Cantering forward with countryside conservation
The National Trust English Riviera ranger team are the proud owners of a group of nine pedigree Dartmoor ponies who help the team with their countryside management on the cliffs around the property. Tim Bumby, the Head Ranger, explains the project and the impact that grazing these ponies has on the conservation of this area.
Location, location, location
On the cliffs between Newfoundland Cove, the most westerly point of the Trust’s English Riviera property, stretching all the way round to Scabbacombe beach nine, pedigree Dartmoor ponies are being grazed. They don’t have access to the whole area all the time, instead they are moved around this area depending on grass growth, time of year and other management considerations. One thing that is consistent is that they will always have a sea view.
Grazing helps conservation
The ponies were introduced to follow on from the scrub clearance work that the ranger team has previously undertaken. The ponies will graze off the newly grown scrub allowing the more delicate grasses and flowers a chance to re-establish themselves in these areas. The ponies also help the scrub clearance by using their size to break up thicker areas of grass and scrub that are very difficult for the rangers to access.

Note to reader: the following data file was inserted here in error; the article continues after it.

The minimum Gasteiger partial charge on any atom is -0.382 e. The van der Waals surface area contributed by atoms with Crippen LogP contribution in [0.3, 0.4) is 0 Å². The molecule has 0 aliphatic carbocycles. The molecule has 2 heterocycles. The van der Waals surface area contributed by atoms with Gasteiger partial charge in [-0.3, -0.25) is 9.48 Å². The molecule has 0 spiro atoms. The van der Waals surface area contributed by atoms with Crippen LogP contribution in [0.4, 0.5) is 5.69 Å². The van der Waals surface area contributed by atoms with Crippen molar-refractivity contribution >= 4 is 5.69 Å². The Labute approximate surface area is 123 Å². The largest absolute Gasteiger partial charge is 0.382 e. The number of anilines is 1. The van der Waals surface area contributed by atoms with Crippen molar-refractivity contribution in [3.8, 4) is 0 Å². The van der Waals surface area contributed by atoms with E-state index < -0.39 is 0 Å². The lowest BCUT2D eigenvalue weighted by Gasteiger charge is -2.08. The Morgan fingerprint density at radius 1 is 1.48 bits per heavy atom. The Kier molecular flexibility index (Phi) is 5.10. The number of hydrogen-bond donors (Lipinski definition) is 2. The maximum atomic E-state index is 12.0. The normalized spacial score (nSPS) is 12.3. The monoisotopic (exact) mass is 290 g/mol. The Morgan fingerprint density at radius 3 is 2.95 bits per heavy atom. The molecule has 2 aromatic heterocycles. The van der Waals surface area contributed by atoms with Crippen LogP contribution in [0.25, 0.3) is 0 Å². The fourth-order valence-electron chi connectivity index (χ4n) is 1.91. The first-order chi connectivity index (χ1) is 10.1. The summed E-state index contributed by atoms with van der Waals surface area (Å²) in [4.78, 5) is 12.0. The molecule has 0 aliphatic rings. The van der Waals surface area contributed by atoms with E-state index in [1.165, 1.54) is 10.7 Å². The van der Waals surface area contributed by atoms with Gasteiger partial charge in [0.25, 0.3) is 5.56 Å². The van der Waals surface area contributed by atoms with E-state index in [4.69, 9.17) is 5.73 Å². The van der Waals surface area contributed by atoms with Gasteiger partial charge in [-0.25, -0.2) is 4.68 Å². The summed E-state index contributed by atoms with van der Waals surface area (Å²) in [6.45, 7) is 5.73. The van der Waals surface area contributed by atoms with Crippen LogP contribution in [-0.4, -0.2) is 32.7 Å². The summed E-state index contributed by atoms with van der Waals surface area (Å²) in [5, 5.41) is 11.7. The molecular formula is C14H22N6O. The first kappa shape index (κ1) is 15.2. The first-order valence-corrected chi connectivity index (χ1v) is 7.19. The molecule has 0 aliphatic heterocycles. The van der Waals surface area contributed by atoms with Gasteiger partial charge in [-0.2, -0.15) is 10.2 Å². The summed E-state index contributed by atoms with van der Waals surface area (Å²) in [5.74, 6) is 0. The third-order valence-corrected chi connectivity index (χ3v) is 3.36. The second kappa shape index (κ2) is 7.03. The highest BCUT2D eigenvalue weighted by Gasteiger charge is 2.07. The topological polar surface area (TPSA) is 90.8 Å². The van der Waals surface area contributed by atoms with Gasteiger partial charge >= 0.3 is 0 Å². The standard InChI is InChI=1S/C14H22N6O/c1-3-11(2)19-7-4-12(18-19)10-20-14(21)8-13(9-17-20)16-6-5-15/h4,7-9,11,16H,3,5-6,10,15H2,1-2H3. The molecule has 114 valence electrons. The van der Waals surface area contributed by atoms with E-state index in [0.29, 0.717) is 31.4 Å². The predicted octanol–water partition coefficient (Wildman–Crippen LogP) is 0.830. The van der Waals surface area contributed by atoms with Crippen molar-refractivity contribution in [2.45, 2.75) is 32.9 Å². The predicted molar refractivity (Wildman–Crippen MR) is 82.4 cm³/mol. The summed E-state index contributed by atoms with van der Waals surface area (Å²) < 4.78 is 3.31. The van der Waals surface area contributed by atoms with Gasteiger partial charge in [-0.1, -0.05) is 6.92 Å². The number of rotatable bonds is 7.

Ponies have holidays too
The Ponies live outside 364 days a year but they aren't kept on our land all year round - in the winter they have a holiday to Dawlish Warren national nature reserve where they are used to graze the sand dunes managed by Teignbridge District Council. These ponies are by no means left to graze untended - the ranger team check on them daily and they have their feet trimmed one to two times a year. During the months when the ponies are on our land they can often be seen from the South Devon coast path, which can be accessed via the gate at the bottom of Coleton Fishacre’s garden. Look out for them next time you visit
Using ponies to control the scrub appears to be very successful, and the rangers plan to increase the herd size in the future. Another factor that will increase the success of conservation grazing of this area is that a tenant farmer is now grazing the cliffs with hebridean sheep.